Skip navigation


“French women who befriended the Nazis, through coerced, forced, or voluntary relationships, were singled out for shameful retribution following the liberation of France.  The woman photographed here, believed to have been a prostitute who serviced German occupiers, is having her head shaved to publicly mark her.  This picture was taken in Montelimar, France, in 1944.”

“The punishment of shaving a woman’s head had biblical origins. In Europe, the practice dated back to the dark ages, with the Visigoths. During the middle ages, this mark of shame, denuding a woman of what was supposed to be her most seductive feature, was commonly a punishment for adultery. Shaving women’s heads as a mark of retribution and humiliation was reintroduced in the 20th century. After French troops occupied the Rhineland in 1923, German women who had relations with them later suffered the same fate. And during the second world war, the Nazi state issued orders that German women accused of sleeping with non-Aryans or foreign prisoners employed on farms should also be publicly punished in this way.”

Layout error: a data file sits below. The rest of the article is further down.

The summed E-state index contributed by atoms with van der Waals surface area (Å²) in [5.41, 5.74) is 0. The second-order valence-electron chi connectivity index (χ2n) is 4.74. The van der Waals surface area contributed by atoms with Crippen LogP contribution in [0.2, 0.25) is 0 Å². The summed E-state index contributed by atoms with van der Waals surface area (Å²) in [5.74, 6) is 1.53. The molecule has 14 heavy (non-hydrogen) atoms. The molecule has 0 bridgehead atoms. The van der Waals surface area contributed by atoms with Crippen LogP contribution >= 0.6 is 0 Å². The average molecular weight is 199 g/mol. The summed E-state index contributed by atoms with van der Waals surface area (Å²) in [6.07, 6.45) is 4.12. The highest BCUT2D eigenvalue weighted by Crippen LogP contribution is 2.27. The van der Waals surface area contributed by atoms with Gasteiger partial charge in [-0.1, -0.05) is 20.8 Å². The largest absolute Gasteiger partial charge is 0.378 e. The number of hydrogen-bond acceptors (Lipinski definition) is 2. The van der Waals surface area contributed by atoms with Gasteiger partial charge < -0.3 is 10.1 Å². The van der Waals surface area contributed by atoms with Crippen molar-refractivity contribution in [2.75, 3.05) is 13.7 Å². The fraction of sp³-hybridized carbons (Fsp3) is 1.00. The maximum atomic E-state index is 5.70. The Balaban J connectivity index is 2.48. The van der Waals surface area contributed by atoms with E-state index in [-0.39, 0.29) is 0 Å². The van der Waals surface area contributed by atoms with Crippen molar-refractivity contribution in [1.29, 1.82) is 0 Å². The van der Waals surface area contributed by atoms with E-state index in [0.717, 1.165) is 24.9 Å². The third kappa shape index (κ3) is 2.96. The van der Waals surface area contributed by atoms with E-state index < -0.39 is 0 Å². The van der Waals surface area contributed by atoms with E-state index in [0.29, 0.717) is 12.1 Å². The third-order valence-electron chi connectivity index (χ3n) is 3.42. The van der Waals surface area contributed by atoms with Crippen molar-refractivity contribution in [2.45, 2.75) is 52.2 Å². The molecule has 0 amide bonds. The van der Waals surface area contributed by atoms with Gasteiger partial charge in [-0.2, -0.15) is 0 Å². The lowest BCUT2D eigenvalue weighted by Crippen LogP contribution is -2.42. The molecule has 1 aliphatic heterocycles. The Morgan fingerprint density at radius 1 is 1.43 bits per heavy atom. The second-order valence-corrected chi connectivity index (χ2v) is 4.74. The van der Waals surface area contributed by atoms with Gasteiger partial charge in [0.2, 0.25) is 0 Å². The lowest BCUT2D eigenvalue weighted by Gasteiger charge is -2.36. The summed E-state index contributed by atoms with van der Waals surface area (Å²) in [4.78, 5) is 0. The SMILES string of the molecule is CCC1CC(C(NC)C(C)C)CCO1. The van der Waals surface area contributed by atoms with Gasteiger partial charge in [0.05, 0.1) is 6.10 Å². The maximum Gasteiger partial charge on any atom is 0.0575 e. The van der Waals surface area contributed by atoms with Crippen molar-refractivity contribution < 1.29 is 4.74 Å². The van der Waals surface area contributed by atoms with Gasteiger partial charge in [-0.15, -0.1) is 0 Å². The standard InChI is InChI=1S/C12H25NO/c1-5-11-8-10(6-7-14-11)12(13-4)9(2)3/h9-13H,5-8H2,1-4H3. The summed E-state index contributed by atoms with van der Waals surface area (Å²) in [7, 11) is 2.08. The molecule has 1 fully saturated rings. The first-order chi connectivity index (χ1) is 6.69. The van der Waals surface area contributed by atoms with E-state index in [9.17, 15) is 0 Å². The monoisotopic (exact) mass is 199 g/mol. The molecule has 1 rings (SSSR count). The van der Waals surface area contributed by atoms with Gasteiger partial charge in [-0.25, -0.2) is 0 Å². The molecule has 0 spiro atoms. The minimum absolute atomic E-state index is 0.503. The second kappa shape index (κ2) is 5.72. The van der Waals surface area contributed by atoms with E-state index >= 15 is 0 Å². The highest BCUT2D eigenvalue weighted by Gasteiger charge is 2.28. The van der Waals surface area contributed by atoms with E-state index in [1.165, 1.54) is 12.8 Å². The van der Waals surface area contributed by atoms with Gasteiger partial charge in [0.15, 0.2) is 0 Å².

Photo by Toni Frissell. London 1945.
“I was told he had come back from playing and found his house a shambles—his mother, father and brother dead under the rubble…he was looking up at the sky, his face an expression of both confusion and defiance. The defiance made him look like a young Winston Churchill. This photograph was used by IBM to publicize a show in London. The boy grew up to become a truck driver after the war, and walking past the IBM offices, he recognized his picture.”


Erika, 15, a Hungarian Freedom Fighter, carries a machine gun in Budapest during the revolution, 1956, she was eventually shot by the Soviets


“Machinegunners from 2. Nassauisches Infanterie-Regiment Nr.88 in a seemingly exposed position circa 1916. Some of the fellows are wearing shoes instead of marching boots, and the lack of equipment and accoutrements, suggests this is in fact a training environment.

The “K” on the shoulder strap stands for (King) Konstantin of Greece, Chief of the regiment since 1913.”




A fifteen-year-old German antiaircrafter of the Hitler Youth, Hans Georg Henke, taken prisoner by the soldiers of the 9th U.S. Army in the city of Giessen, Germany. 29.03.1945.